There’s been much speculation, public and private, over the future of the sleeper hit of the 2012 Steppenwolf Garage Repertory, attended by celebrities Rosie O’Donnell, Dan Savage and Mayor Rahm Emanuel. The Chicago Tribune’s theater critic Chris Jones wrote in April about boiling interest in the play from producers at Off Broadway’s Barrow Street Theatre, the former home of David Cromer’s “Our Town.” When I poked and prodded Holter for information on upcoming plans for the show—among this interviewer’s favorite theater experiences of 2012—he offered this deliciously cryptic message: “Obviously talks have happened. And regardless whether a decision has been made, these things take time.”

Well, time sure does fly. Only four days later, announced that “Hit The Wall” plans to play Barrow Street Theatre in February 2013. But for those of us too antsy to wait and too cheap to fly, the world premiere of “Loom” by Nothing Without A Company promises Holter’s lovably ragtag personality combined with the blood-curdling thrills of theatrical immersion. As Ike described his newest play—a site-specific mystery with hints of science-fiction—I couldn’t help but ponder its connection to earthbound sci-fi episodics like “Lost” and “Twin Peaks.” And given Holter’s expressed philosophy—”My number one and maybe only rule as a writer is to write something that I would pay to see”—that pop-cultural bridge fits snugly into his distinct aesthetic.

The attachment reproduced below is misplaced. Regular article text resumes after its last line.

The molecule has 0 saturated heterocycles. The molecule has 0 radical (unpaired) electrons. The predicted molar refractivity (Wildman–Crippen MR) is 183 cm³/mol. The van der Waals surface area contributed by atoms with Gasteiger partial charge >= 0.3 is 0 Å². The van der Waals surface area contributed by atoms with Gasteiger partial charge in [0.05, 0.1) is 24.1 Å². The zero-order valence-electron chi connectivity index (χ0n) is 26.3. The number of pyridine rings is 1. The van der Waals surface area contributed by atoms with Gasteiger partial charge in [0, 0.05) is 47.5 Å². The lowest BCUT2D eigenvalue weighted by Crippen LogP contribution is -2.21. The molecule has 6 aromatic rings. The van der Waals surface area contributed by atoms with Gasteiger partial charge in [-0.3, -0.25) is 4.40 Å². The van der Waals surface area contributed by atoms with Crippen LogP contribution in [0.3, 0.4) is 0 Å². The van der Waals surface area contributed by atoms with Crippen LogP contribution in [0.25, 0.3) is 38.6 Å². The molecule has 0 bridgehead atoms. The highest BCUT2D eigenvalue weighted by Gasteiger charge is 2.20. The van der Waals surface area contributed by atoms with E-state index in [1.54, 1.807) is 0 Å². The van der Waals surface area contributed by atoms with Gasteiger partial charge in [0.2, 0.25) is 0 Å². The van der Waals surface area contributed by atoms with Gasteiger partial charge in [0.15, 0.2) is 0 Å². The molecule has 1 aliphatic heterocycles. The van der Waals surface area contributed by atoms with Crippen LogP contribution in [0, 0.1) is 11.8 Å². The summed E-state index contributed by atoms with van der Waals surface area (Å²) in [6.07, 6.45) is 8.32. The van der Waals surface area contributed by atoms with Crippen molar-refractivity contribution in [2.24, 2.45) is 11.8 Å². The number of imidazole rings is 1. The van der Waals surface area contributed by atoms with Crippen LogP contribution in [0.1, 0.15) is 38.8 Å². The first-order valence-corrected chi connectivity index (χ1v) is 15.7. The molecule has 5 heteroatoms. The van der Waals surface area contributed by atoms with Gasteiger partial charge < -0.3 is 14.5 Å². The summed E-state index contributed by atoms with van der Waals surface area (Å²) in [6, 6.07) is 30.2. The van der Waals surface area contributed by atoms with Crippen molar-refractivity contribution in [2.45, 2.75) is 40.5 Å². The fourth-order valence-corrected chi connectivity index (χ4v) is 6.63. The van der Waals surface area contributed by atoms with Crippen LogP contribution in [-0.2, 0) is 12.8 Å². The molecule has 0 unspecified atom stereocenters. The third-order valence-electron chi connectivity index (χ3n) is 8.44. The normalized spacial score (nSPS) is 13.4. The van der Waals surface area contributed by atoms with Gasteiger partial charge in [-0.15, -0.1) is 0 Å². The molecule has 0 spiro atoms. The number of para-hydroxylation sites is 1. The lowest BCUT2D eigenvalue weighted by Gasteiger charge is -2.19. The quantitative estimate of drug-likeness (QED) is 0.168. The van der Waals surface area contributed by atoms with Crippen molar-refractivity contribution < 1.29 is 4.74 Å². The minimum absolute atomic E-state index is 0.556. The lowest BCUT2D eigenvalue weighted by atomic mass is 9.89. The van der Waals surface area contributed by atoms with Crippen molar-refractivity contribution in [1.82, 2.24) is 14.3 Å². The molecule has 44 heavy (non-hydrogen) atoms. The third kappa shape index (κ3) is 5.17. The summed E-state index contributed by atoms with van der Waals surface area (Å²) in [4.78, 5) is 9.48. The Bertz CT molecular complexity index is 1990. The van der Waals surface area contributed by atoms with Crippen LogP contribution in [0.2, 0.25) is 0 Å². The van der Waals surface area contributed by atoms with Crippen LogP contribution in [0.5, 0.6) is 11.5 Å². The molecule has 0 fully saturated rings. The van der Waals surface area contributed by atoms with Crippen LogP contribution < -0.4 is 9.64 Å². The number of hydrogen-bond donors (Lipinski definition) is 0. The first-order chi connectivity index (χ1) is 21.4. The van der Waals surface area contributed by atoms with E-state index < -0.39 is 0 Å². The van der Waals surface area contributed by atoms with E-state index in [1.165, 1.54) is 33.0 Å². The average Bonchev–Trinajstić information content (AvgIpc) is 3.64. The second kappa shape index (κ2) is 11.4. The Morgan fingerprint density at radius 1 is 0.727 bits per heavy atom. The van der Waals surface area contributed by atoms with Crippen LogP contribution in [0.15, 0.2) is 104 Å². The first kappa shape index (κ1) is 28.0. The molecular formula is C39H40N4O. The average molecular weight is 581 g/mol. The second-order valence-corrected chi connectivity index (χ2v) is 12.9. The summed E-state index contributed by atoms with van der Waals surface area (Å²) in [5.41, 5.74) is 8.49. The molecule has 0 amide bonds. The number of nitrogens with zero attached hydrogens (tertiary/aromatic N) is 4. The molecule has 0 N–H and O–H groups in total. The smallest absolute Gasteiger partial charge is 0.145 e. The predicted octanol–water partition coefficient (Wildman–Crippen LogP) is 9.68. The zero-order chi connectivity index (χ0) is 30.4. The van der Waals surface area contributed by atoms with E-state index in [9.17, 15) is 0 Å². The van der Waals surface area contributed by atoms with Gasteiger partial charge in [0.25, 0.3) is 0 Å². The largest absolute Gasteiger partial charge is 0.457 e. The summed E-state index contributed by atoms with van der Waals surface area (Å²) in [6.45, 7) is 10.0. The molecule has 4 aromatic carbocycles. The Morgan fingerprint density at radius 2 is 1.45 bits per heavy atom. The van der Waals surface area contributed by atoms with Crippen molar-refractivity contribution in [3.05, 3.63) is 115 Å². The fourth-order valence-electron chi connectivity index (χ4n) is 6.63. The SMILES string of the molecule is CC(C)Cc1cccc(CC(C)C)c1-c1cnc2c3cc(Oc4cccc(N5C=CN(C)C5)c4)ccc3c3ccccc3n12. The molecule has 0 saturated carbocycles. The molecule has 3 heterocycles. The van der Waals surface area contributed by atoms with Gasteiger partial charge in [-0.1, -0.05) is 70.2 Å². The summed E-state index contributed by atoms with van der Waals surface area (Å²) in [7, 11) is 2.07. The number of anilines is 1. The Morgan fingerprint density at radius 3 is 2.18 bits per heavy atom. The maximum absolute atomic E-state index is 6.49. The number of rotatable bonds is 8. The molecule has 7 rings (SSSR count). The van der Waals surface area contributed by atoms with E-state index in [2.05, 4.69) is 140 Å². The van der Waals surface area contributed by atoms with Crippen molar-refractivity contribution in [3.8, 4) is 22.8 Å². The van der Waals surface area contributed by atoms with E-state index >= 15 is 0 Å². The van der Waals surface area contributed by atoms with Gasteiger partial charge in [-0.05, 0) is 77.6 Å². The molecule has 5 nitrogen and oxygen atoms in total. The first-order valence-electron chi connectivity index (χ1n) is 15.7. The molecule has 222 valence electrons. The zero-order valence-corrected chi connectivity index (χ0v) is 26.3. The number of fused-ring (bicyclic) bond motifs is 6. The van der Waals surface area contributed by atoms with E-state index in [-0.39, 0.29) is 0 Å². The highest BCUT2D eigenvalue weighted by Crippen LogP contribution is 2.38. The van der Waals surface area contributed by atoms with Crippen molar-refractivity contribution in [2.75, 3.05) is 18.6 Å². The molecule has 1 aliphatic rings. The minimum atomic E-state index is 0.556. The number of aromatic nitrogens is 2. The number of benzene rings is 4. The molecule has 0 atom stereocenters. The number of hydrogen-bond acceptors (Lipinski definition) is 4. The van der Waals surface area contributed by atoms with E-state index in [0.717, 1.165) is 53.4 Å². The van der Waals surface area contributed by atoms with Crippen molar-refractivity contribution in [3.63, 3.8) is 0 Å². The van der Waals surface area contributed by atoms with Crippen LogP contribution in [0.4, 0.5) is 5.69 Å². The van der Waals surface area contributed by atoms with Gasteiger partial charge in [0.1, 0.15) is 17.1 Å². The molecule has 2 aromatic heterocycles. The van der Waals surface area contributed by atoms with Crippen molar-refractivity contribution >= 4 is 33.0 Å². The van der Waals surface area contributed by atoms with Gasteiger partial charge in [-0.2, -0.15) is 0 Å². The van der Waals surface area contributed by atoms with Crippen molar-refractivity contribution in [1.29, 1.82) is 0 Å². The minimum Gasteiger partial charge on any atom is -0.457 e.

“If my broke ass—and I am broke—will pay to see a show, then that’s like the equivalent of me going to see a movie. So, I wanna make a show that people are like ‘Oh! That concept, that cast and that story sound really interesting!’ instead of ‘Oh. Theater’s weird. I only go to see my friends in shows.’” “Loom” certainly satisfies the rubric of the former. Directed by Brea Hayes, the concept, cast and story titillate the imagination and inspire rich intrigue.